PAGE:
The United States Postal Service issued a new stamp this week featuring a Gilbert Stuart portrait of George Washington from the Sterling and Francine Clark Art Institute’s collection. The 20-cent “definitive” stamp joins the ranks of other postage stamps carrying iconic images of American symbols and historic figures.
The George Washington portrait featured on the stamp is one of more than 100 portraits that Stuart painted of the first president based upon three original paintings. Stuart painted three distinct portraits from life: the 1795 “Vaughan portrait,” showing Washington's head turned slightly to his left (a part of the National Gallery of Art’s permanent collection); the 1796 “Athenaeum portrait,” an unfinished portrait showing Washington’s head turned slightly to his right (jointly owned by the National Portrait Gallery, Smithsonian Institution, and the Museum of Fine Arts, Boston); and the 1796-97 “Lansdowne portrait,” a full-length portrait showing the President standing and turned slightly to his right (a part of the National Portrait Gallery’s permanent collection). From these prototypes Stuart completed numerous commissions of similar paintings, most of which were based on the Athenaeum portrait. The Athenaeum portrait is the same image featured on the U.S. one-dollar bill.
The Clark’s George Washington was probably painted sometime between 1796 and 1803, and is one of the portraits Stuart completed based on the Athenaeum prototype. The quantity of these portraits testifies to the widespread admiration of George Washington during the late eighteenth and early nineteenth century. These portraits sometimes have subtle differences in the jabot (ornamental shirt ruffles) or hair ribbon, while others have more substantial alterations to the background draperies or architectural elements. In the Clark’s painting, Washington is portrayed with a freely painted collar and jabot and has a dark background that only slightly lightens behind his head and neck. Sterling Clark inherited the Stuart portrait from his mother; the work is one of the highlights of the Clark's American paintings collection.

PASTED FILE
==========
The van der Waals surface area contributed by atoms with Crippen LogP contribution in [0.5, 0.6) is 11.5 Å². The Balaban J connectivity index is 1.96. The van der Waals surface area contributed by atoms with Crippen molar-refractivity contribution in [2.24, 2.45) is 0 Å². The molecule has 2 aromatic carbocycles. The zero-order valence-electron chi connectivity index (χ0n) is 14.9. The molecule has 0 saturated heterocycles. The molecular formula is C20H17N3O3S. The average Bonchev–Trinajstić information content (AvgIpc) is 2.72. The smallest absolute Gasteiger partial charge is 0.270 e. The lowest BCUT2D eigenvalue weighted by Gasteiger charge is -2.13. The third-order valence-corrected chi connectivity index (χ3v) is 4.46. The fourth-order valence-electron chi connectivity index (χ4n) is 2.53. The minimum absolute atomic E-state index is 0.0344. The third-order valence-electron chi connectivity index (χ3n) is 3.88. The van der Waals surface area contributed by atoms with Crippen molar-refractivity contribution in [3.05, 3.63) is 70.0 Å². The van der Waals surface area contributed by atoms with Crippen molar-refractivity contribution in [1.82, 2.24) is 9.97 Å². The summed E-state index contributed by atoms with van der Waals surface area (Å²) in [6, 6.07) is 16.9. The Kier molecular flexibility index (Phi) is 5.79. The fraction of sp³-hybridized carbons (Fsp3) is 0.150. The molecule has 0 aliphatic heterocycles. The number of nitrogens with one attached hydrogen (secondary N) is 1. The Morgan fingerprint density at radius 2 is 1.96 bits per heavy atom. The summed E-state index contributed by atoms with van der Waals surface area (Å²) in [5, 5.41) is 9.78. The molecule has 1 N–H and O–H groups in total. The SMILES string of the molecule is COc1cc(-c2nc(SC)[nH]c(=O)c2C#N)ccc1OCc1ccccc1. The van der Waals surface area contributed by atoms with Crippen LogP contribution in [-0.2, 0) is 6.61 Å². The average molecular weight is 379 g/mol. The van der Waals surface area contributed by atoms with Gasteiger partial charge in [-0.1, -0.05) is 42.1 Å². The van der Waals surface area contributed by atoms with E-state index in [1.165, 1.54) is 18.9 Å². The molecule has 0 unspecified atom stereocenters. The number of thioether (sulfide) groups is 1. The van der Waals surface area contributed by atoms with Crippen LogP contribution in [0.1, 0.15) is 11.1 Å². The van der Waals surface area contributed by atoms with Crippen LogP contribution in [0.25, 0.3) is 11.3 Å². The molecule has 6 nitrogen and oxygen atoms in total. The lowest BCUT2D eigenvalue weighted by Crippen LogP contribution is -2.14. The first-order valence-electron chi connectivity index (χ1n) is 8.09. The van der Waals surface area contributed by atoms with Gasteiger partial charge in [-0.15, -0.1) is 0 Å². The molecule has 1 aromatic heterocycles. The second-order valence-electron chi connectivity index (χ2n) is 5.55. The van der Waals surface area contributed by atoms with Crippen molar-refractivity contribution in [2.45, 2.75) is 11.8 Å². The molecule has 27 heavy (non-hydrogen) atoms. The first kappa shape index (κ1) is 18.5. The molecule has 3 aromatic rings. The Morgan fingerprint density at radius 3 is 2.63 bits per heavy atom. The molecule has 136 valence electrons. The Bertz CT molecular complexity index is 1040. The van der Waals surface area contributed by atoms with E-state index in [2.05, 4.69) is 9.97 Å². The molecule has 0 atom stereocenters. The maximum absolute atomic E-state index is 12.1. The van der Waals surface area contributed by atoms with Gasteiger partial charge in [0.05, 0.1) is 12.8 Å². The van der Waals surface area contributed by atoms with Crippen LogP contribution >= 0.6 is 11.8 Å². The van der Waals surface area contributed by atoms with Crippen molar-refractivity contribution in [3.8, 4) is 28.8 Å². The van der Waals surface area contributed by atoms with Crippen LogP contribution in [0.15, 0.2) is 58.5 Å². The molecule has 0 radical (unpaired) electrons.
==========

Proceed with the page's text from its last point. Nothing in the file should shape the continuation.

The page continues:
The U.S. Postal Service issued the George Washington definitive stamp on April 11, 2011, in Washington, D.C., and it is available as a roll of 100 stamps, a pane of 20 stamps, a block of 10 stamps, or a block of 4 stamps. A first day of issue commemorative cover is also available from the U.S. Postal Service. The stamp was designed by Derry Noyes. A definitive stamp is a postage stamp that is part of a regular issue, available for sale by the postal service for an extended period of time. For more information, visit usps.com.
The Clark is one of the few major art museums that also serves as a leading international center for research and scholarship. The Clark presents public and education programs and organizes groundbreaking exhibitions that advance new scholarship, and its research and academic programs include an international fellowship program and conferences. Its 140-acre campus in the Berkshires of Western Massachusetts includes Stone Hill Center, designed by Tadao Ando and opened in 2008, which houses galleries, meeting and classroom facilities, and the Williamstown Art Conservation Center. The Clark, together with Williams College, sponsors one of the nation’s leading master’s programs in art history.
The Clark is located at 225 South Street in Williamstown, Massachusetts. The galleries are open Tuesday through Sunday, 10:00 am to 5:00 pm (daily in July and August). Admission is free November through May. Admission is $15 June 1 through October 31. Admission is free for children 18 and younger, members, and students with valid ID. For more information, call 413 458 2303 or visit clarkart.edu.
225 South Street